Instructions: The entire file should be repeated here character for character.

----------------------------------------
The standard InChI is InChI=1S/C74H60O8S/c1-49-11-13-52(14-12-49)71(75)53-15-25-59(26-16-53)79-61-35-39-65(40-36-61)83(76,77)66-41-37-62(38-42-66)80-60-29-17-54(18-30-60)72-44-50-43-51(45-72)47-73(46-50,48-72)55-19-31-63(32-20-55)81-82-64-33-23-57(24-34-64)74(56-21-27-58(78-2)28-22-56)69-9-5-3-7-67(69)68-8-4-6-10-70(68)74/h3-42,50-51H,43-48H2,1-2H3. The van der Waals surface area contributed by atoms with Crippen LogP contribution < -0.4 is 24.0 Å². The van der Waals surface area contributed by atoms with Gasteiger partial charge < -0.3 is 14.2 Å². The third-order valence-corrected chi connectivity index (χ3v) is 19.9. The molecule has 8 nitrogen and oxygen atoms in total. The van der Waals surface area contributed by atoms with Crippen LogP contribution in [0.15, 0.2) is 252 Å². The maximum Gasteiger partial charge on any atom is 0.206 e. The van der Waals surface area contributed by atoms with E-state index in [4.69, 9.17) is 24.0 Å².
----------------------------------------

The standard InChI is InChI=1S/C74H60O8S/c1-49-11-13-52(14-12-49)71(75)53-15-25-59(26-16-53)79-61-35-39-65(40-36-61)83(76,77)66-41-37-62(38-42-66)80-60-29-17-54(18-30-60)72-44-50-43-51(45-72)47-73(46-50,48-72)55-19-31-63(32-20-55)81-82-64-33-23-57(24-34-64)74(56-21-27-58(78-2)28-22-56)69-9-5-3-7-67(69)68-8-4-6-10-70(68)74/h3-42,50-51H,43-48H2,1-2H3. The van der Waals surface area contributed by atoms with Crippen LogP contribution < -0.4 is 24.0 Å². The van der Waals surface area contributed by atoms with Gasteiger partial charge < -0.3 is 14.2 Å². The third-order valence-corrected chi connectivity index (χ3v) is 19.9. The molecule has 8 nitrogen and oxygen atoms in total. The van der Waals surface area contributed by atoms with Crippen LogP contribution in [0.15, 0.2) is 252 Å². The maximum Gasteiger partial charge on any atom is 0.206 e. The van der Waals surface area contributed by atoms with E-state index in [4.69, 9.17) is 24.0 Å².